Reopening Public Schools’ Classrooms This Fall

Throughout this essay, references to school children’s ages are for pre-kindergarten through 6th grade (ages approximately 3 through 12).  The reason for this age group separation rests with the following. Online learning media for children in pre-kindergarten through about 2ndgrade produces little “learning” because such young children have short attention spans.  On the other side of the coin; online learning media does not provide what such children need and get from classroom school;  experiencing socialization, co-operation, quizzing adults on spur-of-the-moment subjects, being the center of attention, being introduced to learning as “fun”, and probably more.  These are important one-time opportunities to possess it now or risk the future never having possessed it.  Online teaching is also known to suffer some not-insignificant percentage of students who do not complete their studies.  Only one data point exists from last spring’s abrupt replacement of classroom teaching with online teaching.  The City of Boston reported that more than one in five students dropped out (all age groups).  Additionally, children in poverty-level families are likely marginalized relative to non-poverty children for insufficient technology and lacking internet connections.  They also miss having food supplements at school, and having teachers paying attention to children’s appearance, which might suggest child abuse or food insecurity. This permits correcting by a social worker or school nurse.  Adults also suffer with their children if an earning-parent has to choose unemployment to be able to care for their children.  Pew Research Center finds that unemployment for women was 20% greater than for men.

In the United States, we have next to no experience of Covid-19 in the classroom. Schools were discontinued abruptly in almost every state in a single impulsive shutdown.  Europe has rich experience with classroom teaching during the pandemic.  The first and most obviously important statistic is that no teacher among European countries that reopened schools has been proven to have been infected by a pupil. The source of this finding is Mark Woolhouse, professor of epidemiology at the University of Edinburgh.  He further opines that no such event has occurred anywhere in the world.  The reason is because children safely up to twelve years old are not infected themselves with Covid-19 (but colds and flu, yes).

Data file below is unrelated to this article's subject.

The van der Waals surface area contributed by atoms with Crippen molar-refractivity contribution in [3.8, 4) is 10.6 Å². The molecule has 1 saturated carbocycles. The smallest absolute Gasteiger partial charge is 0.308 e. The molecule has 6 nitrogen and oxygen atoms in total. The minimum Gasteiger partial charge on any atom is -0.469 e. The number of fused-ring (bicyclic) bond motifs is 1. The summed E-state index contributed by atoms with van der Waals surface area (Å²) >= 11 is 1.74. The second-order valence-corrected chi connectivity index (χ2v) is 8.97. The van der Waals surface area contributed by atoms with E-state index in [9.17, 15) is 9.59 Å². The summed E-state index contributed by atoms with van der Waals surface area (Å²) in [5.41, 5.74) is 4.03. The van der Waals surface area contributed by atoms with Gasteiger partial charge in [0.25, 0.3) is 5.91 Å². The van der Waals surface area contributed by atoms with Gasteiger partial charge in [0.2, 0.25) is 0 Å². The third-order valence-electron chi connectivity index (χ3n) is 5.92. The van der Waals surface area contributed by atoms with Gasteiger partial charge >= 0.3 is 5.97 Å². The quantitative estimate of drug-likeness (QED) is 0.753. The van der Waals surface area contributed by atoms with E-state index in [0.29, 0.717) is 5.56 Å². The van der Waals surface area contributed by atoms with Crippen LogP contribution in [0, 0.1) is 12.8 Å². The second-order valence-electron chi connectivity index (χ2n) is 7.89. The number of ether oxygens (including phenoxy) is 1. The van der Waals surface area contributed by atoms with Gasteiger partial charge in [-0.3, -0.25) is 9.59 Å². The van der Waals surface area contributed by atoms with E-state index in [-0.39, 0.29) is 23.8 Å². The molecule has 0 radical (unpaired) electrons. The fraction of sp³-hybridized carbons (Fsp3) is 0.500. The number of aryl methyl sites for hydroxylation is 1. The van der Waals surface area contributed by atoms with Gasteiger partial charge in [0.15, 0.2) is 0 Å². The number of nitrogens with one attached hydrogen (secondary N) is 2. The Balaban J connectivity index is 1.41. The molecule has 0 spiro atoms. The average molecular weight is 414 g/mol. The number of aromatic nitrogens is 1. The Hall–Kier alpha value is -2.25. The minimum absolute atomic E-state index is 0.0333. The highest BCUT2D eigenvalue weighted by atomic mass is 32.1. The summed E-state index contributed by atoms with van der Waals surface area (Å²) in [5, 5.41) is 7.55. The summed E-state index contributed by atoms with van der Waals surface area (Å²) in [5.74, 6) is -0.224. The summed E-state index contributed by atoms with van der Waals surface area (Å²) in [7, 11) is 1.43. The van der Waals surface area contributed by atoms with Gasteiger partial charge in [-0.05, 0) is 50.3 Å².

Europe, in contrast to the United States did not panic; still during the pandemic, ten countries reported reopening and reported their conclusions.  Denmark was the first country to reopen schools and required distancing and hand-washing every two hours. The Danish Serum instituteconcluded it could not see any negative effects.   Sweden never closed its schools for those under 16 and reopened its high schools and colleges in mid-June.  They reported no increased risk for teachers.  France, on April 21, announced reopening of schools three weeks after new cases peaked.  Masks were required for secondary pupils, but none in the lower grades.  Institute Pasteur researchers found “there was no evidence of onwards transmission from children in the school setting.”  Distancing was reduced from four square meters to one linear meter and made attendance mandatory for primary and middle schools.  In Germany, Reinhard Berner, chief of the department of pediatrics at the University of Dresden’s hospital noted, “We are going into the summer vacation of 2020 with an immunity status that is no different from that in March 2020, and children may even act as a brake on infection.” The Netherlands reopened schools in May without masks or distancing.” The Dutch National Institute for Public Health and Environment found no child under twelve to be the “index” patient; confirming children do not significantly transmit the virus.  The New England Journal of Medicine confirmed the Dutch results for Iceland.  Without specifics, FinlandBelgium, Austria and Norway reopened schools without incident.  The ten European countries reasonably model the population demographics – rural and urban – of the United States.  Like the US, the most populous countries had similar overall findings as the United States in total. With the lone exception of Germany, all of the low death-rate countries have populations one-eighth that of the higher death-rate countries.  We would expect to find the same demographic in the US.  

Skeptics in the United States have argued that America’s performance was so much worse than Europe’s that the comparison is not apples-to-apples.  To the contrary!  If the performance of the United States were offered in the same way as Europe, we would be comparing States in the US to Countries in the European Union.  The totality of the evidence makes clear that leaving out high schools and colleges, the case for reopening classroom schools for the fall-beginning is compelling from the evidence in Europe. Now, ask who are the skeptics and their media supporters?  Republicans are 68% favoring classroom teaching, Democrats 13%.  Independents are 40% classroom teaching.  Teachers Unions have put a large emphasis upon keeping teachers out of the classroom in advertising and publicity.  The American Federation of Teachers has stated it is prepared to strike if schools reopen without their assent.  The preceding values are from Gallup and are for Kindergarten through high school.  That is an inherently greater risk pool than this essay is addressing.                                                                                 August 15, 2020